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India has a seat at table of global influence: US official

With new players like India and Brazil taking a seat at the table of global influence, the international system that emerged at the end of World War-II is being transformed, according to the top US intelligence official.

world Updated: Nov 07, 2009 12:56 IST

With new players like India and Brazil taking a seat at the table of global influence, the international system that emerged at the end of World War-II is being transformed, according to the top US intelligence official.

"We have some new players - Brazil and India - that now have a seat at the table of global influence," Director of National Intelligence Dennis C Blair, who serves as the head of 16 top US intelligence agencies, said on Friday.

"The roles of Russia and China have also changed considerably. And there are new stakes and new rules for everybody," he said speaking at the World Affairs Council of Philadelphia, Pennsylvania.

Blair recalled that the National Intelligence Council (NIC) had last year, in a set of long-range projections entitled Global Trends 2025: A Transformed World, projected that "the international system that we've known since the end of World War II is being transformed".

A year later, Blair said: "The G-8 has decidedly become the G-20. You notice who just got the 2016 Summer Olympics? Rio de Janeiro. And which movie won the Academy Award for Best Picture in February? 'Slumdog Millionaire', a film about transcending poverty in Mumbai."

A second major projection made by NIC was that a total breakdown of the current system is unlikely, but the transition to a new global, multipolar system won't always be smooth, he said.

"There's also going to be an unprecedented transfer of relative wealth moving from West to East," he predicted.

"It's already under way, and it's going to continue in that direction for the foreseeable future.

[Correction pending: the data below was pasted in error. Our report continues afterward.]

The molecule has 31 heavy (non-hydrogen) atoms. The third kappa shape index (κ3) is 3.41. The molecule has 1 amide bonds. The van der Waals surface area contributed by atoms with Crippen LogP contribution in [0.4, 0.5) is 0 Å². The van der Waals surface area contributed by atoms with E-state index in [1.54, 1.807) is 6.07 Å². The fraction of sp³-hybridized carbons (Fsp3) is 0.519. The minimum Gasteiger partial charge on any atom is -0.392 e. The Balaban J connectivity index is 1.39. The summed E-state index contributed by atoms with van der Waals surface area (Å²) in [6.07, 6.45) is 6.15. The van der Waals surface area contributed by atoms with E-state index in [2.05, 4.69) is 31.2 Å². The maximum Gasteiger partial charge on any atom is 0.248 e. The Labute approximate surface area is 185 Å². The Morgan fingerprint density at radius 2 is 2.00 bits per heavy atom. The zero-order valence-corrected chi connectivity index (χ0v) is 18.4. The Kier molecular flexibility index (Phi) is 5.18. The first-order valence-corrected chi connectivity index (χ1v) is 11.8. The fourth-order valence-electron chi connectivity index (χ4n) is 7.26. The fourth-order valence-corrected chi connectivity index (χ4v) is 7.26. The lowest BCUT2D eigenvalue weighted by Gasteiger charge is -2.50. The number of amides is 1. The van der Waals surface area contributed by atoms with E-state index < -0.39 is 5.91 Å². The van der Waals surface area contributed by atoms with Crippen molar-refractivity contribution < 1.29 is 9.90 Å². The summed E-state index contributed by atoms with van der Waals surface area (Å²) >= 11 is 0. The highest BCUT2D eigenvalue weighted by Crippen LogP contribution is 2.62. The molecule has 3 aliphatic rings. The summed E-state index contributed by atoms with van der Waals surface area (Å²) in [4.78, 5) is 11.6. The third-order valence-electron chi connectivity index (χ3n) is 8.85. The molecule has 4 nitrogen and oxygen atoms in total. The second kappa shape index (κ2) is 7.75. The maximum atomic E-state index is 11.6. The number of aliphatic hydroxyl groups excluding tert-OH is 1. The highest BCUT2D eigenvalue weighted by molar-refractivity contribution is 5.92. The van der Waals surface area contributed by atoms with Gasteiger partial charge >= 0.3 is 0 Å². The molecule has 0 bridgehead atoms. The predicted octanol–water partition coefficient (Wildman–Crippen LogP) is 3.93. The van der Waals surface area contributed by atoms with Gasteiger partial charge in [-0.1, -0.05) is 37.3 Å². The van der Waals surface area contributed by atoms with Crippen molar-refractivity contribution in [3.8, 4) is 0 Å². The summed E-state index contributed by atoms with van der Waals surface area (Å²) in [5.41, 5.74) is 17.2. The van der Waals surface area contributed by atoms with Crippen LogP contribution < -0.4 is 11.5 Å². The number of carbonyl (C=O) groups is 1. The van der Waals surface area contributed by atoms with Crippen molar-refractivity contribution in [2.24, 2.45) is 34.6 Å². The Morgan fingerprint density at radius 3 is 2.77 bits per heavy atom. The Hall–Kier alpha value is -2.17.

"Many emerging market countries such as China, India and Brazil have weathered the global financial recession better than the industrialised democracies - they've actually experienced faster recoveries.

"Many economists expect that trend to continue. But Russia has lost ground economically. The recession also undercuts efforts to reduce poverty in the world's poorest nations," he said.

The third takeaway from Global Trends 2025 was that even though things will be rocky for some countries in the short term, there's going to be greater global prosperity in the long term, Blair said.

"Unfortunately, there will still be a wide array of transnational challenges like energy security, resource scarcities, climate change, proliferation and terrorism," the top intelligence official said.

The fourth takeaway from the report was that the potential for conflict - both between nations and within nations - is likely to grow, not shrink, he said.

"It's still too early to tell whether this forecast will be fully realised or, more importantly, can be stopped," Blair said. "What I can say is that the risks of greater or endemic conflict - especially in the Middle East and South Asia - haven't lessened over the past year.

"When you combine this with such a diverse range of threats - including terrorism, drugs and crime - it makes it difficult to see any lessening of the security challenges for the US and our allies," Blair said.

"And the fifth major prediction was that in 2025, the US will remain the world's single most powerful actor. But our influence and leverage will become more constrained - relative to increasingly influential actors elsewhere," the official said, suggesting the forecasts the NIC and others made a year ago seem to be holding up.